Optometry and COVID-19: What You Should Know

When it comes to the coronavirus — COVID-19 — there has been quite a bit of conflicting information in the news and from health experts. What we do know for sure is that your body’s mucous membranes are most susceptible to the virus, and that includes the mucous membranes in your eyes, or the conjunctiva. 

Here at ReVision Optix in Simpsonville and Greenville, South Carolina, Dr. Sean Stevens and Dr. Tiffany Brawner, expert optometrists, discuss what you should know about the link between optometry and COVID-19. While you shouldn’t be alarmed, it’s certainly helpful to understand how the virus could possibly spread through contact with your eyes. With a better understanding, you can take the necessary precautions to avoid illness. 

Coronavirus mainly spreads through respiratory droplets

Experts believe that the coronavirus spreads much like the flu — through airborne respiratory droplets. So, if someone near you sneezes or coughs, the virus becomes airborne and you could potentially breathe in the germs and become infected. When it comes to your eyes, it’s possible that you may infect yourself if you touch your face and eyes after you’ve been exposed to the coronavirus droplets.

This is one of the reasons it’s so important to wash your hands frequently and to avoid touching your face and especially rubbing your eyes. 

Does wearing contacts make you more susceptible to COVID-19?

Since it could be possible to contract the coronavirus by touching your eyes, it makes sense that the more you touch your eyes, the more you may increase your chances of infection. Contact lense wearers touch their eyes more often than those who don’t wear contacts. However, simply wearing contact lenses doesn’t necessarily increase your risk of contracting the illness. 

As a precaution, you may want to wear your glasses instead of your contact lenses so you avoid touching your eyes throughout the day. 

Is there a connection between conjunctivitis and coronavirus?

We are still learning about the symptoms of the coronavirus and how it affects people differently, so it’s hard to confirm a direct connection between conjunctivitis and the coronavirus. Anytime you have a respiratory infection or allergies — not just COVID-19 — your eyes may become red, watery, and inflamed.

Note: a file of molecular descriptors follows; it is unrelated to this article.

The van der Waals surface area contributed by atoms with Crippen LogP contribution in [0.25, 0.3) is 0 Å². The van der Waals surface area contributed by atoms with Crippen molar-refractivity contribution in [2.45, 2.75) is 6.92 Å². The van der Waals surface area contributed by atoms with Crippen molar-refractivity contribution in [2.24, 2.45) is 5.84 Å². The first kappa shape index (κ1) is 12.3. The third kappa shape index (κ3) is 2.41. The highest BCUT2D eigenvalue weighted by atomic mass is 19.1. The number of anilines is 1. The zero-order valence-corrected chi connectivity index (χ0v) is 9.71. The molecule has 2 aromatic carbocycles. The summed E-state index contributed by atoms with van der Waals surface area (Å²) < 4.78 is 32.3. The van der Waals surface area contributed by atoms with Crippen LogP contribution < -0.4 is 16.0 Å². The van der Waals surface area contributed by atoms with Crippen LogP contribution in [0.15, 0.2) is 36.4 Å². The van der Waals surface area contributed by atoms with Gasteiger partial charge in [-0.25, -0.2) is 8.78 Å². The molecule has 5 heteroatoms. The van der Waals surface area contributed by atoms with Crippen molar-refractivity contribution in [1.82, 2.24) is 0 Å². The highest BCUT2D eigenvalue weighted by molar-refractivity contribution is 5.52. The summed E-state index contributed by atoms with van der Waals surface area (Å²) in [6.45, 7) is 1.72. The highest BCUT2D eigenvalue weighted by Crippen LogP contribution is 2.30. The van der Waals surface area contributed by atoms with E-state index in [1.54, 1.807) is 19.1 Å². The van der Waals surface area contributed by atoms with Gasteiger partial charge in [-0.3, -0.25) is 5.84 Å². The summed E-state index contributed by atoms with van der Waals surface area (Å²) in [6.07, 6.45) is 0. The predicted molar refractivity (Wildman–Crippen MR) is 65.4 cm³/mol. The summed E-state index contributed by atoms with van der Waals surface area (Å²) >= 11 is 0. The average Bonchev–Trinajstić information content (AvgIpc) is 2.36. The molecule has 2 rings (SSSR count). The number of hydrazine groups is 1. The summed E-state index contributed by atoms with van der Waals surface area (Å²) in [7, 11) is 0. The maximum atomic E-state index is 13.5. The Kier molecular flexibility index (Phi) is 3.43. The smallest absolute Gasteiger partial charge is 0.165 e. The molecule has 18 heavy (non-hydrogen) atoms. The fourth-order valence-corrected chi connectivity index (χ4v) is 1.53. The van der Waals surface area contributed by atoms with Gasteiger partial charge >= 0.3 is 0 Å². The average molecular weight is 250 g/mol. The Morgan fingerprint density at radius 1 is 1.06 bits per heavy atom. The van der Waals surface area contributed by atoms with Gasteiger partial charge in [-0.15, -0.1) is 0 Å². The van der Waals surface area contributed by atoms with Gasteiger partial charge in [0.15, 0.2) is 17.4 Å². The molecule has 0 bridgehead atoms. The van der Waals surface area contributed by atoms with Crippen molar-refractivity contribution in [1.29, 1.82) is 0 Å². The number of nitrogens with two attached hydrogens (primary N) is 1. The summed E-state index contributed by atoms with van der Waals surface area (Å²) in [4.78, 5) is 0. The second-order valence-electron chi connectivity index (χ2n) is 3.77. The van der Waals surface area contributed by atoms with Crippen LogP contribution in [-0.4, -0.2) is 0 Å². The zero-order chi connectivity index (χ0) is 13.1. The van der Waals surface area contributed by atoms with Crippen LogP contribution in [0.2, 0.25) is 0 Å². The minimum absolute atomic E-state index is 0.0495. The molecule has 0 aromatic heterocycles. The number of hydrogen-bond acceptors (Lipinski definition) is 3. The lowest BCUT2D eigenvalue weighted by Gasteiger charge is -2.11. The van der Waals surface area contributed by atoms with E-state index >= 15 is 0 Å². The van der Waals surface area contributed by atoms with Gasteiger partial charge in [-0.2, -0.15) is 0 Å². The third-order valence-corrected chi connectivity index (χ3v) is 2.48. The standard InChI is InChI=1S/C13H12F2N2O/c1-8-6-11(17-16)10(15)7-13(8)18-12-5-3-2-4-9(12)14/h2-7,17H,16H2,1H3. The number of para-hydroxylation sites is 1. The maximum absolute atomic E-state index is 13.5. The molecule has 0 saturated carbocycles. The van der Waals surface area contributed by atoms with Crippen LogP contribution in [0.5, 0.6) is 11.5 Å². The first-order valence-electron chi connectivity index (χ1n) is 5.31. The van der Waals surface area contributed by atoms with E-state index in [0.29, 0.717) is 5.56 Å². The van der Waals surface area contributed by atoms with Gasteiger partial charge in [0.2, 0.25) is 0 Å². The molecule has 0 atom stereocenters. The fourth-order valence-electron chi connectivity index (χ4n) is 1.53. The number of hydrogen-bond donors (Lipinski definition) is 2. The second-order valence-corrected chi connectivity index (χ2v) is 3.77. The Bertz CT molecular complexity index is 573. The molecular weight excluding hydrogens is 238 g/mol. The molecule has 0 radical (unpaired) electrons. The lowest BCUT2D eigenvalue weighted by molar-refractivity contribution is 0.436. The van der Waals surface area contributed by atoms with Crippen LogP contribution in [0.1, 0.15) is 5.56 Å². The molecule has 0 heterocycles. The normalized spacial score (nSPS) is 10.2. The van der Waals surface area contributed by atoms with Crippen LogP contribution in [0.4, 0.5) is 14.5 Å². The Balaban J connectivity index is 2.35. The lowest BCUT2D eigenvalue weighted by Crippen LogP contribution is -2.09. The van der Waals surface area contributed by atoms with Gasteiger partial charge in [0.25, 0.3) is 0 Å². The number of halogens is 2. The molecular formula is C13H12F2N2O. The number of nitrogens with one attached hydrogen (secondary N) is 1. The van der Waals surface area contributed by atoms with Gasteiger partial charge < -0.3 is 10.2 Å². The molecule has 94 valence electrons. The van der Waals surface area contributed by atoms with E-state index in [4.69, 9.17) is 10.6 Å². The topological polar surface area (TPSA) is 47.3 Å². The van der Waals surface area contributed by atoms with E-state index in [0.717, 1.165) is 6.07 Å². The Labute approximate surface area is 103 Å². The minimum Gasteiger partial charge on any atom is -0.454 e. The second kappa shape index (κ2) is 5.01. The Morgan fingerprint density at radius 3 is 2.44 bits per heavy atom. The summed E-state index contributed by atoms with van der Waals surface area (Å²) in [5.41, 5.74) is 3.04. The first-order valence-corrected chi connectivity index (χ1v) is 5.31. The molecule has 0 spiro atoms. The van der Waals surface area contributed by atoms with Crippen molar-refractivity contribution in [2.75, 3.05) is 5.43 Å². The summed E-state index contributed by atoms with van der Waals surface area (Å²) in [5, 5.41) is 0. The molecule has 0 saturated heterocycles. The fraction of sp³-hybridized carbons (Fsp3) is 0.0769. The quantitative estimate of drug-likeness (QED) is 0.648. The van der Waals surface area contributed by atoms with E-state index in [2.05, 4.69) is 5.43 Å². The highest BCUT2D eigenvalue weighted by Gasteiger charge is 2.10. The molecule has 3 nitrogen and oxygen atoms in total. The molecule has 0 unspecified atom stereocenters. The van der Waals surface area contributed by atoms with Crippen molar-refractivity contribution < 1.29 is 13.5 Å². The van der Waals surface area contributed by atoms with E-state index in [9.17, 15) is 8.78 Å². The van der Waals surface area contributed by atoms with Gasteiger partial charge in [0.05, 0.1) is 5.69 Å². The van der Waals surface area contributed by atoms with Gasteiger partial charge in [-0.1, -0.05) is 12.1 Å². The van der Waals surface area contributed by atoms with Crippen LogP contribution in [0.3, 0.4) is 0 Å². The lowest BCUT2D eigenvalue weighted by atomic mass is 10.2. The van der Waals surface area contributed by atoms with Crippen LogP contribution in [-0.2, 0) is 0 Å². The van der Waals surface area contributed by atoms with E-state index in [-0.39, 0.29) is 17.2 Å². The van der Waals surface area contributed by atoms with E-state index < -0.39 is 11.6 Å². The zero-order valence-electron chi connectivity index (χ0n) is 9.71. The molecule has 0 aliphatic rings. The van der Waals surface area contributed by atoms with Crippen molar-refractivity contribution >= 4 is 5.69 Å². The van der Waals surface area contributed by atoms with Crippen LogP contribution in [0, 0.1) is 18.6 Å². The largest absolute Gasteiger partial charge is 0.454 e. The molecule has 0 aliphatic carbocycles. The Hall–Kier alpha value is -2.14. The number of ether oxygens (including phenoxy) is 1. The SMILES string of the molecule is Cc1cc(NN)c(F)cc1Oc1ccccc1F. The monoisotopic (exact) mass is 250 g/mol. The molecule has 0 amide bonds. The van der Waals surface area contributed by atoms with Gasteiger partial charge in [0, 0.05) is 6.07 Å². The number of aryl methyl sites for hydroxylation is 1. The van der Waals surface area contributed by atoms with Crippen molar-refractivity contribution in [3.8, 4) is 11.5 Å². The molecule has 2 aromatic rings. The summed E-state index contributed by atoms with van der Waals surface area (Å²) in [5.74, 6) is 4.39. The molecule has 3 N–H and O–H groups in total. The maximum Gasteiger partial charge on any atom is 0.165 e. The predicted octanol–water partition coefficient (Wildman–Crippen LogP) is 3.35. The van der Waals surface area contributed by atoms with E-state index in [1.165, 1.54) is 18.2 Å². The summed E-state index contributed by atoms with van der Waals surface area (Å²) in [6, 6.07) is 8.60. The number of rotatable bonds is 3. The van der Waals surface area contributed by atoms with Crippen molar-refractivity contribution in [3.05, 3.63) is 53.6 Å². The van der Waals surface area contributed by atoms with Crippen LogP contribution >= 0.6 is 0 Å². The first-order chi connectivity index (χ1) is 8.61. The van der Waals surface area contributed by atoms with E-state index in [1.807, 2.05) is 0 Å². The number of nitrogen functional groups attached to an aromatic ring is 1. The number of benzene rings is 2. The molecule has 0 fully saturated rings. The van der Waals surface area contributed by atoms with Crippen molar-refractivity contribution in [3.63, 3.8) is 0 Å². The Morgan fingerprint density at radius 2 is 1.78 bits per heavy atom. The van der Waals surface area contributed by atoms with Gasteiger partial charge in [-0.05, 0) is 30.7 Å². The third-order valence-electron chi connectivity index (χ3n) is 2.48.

Conjunctivitis is an inflammation of the mucous membrane that covers your eyeball. This condition is also known as pink eye. Symptoms of pink eye don’t necessarily mean you will test positive for COVID-19. It’s important to consider any other symptoms you may have, such as fever, headache, and decreased sense of smell — common symptoms of the coronavirus

While these symptoms along with conjunctivitis aren’t confirmation that you have COVID-19, if you do have them, it’s a good idea to get tested for the virus. 

Eye problems to be aware of as they relate to COVID-19

A recent study found that nearly 32% of 38 patients with COVID-19 at a hospital in China, also had symptoms relating to their eyes. Although the study is limited, it does suggest a connection between eye symptoms and the coronavirus. One of the most common symptoms among these patients in the study was a condition called epiphora, or excessive tear production. 

Another common symptom was conjunctivitis, and three of these 38 patients had abnormal blood flow to their conjunctiva, which made their eyes appear red. Several patients also experienced eye secretions, though none of them experienced blurred vision or vision loss. 

Your eye health is our top priority

If you have any of the symptoms of COVID-19, or you experience eye pain, headaches, and watery, red eyes, you should schedule an eye exam at our Simpsonville or Greenville offices. Additionally, you may want to get tested for the coronavirus if you think you may have been exposed to someone who tested positive, or if you have respiratory symptoms. 

Give our office a call at either of our locations, or book an appointment online today.

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